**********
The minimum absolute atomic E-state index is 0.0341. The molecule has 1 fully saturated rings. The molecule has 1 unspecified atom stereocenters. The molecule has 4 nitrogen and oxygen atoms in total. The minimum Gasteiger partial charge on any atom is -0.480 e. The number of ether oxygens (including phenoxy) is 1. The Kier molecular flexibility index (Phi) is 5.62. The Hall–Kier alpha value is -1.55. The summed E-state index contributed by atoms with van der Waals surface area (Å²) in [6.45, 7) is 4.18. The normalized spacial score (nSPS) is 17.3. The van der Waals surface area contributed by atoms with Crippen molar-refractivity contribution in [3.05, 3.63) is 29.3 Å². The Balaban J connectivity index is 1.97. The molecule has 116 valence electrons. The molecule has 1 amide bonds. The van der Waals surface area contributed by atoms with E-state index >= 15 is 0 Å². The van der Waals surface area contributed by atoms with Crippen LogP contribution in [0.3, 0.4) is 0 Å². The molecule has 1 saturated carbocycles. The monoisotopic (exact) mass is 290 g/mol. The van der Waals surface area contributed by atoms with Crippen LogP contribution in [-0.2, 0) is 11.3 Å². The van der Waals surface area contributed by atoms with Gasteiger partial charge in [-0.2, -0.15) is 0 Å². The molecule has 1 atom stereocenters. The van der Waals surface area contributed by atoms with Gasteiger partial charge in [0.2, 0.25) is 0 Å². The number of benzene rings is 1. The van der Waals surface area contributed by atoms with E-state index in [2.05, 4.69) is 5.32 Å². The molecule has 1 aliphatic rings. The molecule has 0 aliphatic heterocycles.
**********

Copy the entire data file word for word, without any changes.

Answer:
The minimum absolute atomic E-state index is 0.0341. The molecule has 1 fully saturated rings. The molecule has 1 unspecified atom stereocenters. The molecule has 4 nitrogen and oxygen atoms in total. The minimum Gasteiger partial charge on any atom is -0.480 e. The number of ether oxygens (including phenoxy) is 1. The Kier molecular flexibility index (Phi) is 5.62. The Hall–Kier alpha value is -1.55. The summed E-state index contributed by atoms with van der Waals surface area (Å²) in [6.45, 7) is 4.18. The normalized spacial score (nSPS) is 17.3. The van der Waals surface area contributed by atoms with Crippen molar-refractivity contribution in [3.05, 3.63) is 29.3 Å². The Balaban J connectivity index is 1.97. The molecule has 116 valence electrons. The molecule has 1 amide bonds. The van der Waals surface area contributed by atoms with E-state index >= 15 is 0 Å². The van der Waals surface area contributed by atoms with Crippen LogP contribution in [0.3, 0.4) is 0 Å². The molecule has 1 saturated carbocycles. The monoisotopic (exact) mass is 290 g/mol. The van der Waals surface area contributed by atoms with Crippen LogP contribution in [-0.2, 0) is 11.3 Å². The van der Waals surface area contributed by atoms with Gasteiger partial charge in [-0.2, -0.15) is 0 Å². The molecule has 1 atom stereocenters. The van der Waals surface area contributed by atoms with Gasteiger partial charge in [0.2, 0.25) is 0 Å². The number of benzene rings is 1. The van der Waals surface area contributed by atoms with E-state index in [2.05, 4.69) is 5.32 Å². The molecule has 1 aliphatic rings. The molecule has 0 aliphatic heterocycles.